One of the key sources of data for understanding city life is traffic count information. Cities collect detailed information about the number of cars that travel down major streets each day. However, cities rarely collect similar information about people walking or biking on the street. This is a major missing resource for businesses and advocates that work in parts of town that have lots of foot traffic.

Students in the Environmental Design Practicum led by IQC’s Shane Hampton have been working in Bricktown to document pedestrian behavior and activity levels in Oklahoma City’s bustling urban district. Techniques used by students in the course include video analysis, behavior mapping, and test walks. This information can be used to create a more detailed picture of activity in the district, which will be a resource for existing business owners, businesses considering locations in Bricktown, and city planners and designers.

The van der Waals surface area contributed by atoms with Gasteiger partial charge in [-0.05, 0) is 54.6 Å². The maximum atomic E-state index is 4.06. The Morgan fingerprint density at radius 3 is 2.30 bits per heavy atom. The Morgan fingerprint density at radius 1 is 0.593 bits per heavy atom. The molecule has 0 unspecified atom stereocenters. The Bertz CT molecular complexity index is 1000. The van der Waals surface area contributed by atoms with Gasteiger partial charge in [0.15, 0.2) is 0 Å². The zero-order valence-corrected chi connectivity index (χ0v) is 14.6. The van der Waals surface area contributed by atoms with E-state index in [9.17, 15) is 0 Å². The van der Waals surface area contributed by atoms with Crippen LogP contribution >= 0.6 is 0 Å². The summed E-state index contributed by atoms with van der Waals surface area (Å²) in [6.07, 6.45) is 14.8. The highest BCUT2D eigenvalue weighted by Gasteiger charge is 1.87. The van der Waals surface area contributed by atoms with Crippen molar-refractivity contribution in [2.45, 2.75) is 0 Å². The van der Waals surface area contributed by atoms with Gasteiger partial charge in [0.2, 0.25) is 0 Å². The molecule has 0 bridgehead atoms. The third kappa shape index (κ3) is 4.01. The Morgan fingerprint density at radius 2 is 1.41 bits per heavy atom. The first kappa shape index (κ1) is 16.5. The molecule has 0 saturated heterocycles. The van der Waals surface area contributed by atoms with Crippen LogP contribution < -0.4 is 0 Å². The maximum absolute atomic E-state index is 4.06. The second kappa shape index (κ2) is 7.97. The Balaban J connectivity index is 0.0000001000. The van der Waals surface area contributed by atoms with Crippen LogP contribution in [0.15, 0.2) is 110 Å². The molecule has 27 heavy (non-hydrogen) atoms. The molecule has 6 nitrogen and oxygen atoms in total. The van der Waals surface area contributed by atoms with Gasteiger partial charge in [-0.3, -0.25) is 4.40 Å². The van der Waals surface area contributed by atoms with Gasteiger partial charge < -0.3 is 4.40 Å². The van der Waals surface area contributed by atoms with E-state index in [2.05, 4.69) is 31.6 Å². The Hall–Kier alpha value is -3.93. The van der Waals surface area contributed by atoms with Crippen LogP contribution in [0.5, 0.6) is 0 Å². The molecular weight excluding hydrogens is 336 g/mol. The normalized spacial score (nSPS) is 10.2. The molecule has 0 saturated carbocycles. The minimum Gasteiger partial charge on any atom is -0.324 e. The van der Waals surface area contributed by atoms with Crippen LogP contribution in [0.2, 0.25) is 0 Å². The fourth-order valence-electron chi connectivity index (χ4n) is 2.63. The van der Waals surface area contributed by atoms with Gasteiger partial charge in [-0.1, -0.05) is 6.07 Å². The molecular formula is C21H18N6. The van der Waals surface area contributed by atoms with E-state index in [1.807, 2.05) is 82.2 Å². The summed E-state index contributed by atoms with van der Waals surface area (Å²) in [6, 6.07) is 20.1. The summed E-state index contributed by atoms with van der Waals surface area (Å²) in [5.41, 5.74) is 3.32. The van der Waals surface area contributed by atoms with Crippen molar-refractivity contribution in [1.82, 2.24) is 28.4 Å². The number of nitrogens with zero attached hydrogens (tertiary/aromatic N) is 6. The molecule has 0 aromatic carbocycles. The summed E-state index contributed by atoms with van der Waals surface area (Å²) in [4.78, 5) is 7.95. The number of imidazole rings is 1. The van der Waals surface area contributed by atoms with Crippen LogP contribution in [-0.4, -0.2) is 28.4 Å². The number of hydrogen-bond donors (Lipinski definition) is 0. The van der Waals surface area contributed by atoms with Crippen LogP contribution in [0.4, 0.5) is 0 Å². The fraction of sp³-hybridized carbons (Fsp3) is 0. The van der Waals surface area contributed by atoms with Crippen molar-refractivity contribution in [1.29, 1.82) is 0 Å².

With many new developments on the horizon for Bricktown, including hundreds of new apartments and hotel rooms, data will also provide a baseline to measure future growth.

This information is also a helpful follow-up to our Fall 2015 work on the Bricktown Canal. IQC also led a similar public life study in Norman in 2012.

Environmental Design is an undergraduate program in the OU College of Architecture that gives students who want to make a difference the know-how and ability to work on critical community issues. From revitalizing historic downtowns to imagining new neighborhoods, OU Environmental Design students learn about problems that are worth solving to make places that matter for people. Graduates work in community development, city planning, design, downtown revitalization, historic preservation, real estate development, and more.

For more on the Environmental Design program visit the website or contact program coordinator Ron Frantz at